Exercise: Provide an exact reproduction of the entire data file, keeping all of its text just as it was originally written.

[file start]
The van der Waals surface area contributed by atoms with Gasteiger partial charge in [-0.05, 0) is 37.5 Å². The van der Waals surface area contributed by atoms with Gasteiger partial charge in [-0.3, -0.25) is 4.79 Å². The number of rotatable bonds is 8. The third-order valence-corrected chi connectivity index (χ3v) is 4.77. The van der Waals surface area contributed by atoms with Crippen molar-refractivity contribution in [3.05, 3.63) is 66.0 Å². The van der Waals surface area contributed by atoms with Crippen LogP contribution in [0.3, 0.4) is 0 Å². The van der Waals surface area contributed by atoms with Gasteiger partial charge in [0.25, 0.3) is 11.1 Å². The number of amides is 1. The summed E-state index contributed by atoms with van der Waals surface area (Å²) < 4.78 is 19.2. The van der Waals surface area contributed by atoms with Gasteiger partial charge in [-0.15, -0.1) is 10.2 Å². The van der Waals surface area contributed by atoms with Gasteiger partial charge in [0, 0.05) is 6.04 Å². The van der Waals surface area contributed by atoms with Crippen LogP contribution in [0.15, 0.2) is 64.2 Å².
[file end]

The van der Waals surface area contributed by atoms with Gasteiger partial charge in [-0.05, 0) is 37.5 Å². The van der Waals surface area contributed by atoms with Gasteiger partial charge in [-0.3, -0.25) is 4.79 Å². The number of rotatable bonds is 8. The third-order valence-corrected chi connectivity index (χ3v) is 4.77. The van der Waals surface area contributed by atoms with Crippen molar-refractivity contribution in [3.05, 3.63) is 66.0 Å². The van der Waals surface area contributed by atoms with Crippen LogP contribution in [0.3, 0.4) is 0 Å². The van der Waals surface area contributed by atoms with Gasteiger partial charge in [0.25, 0.3) is 11.1 Å². The number of amides is 1. The summed E-state index contributed by atoms with van der Waals surface area (Å²) < 4.78 is 19.2. The van der Waals surface area contributed by atoms with Gasteiger partial charge in [-0.15, -0.1) is 10.2 Å². The van der Waals surface area contributed by atoms with Gasteiger partial charge in [0, 0.05) is 6.04 Å². The van der Waals surface area contributed by atoms with Crippen LogP contribution in [0.15, 0.2) is 64.2 Å².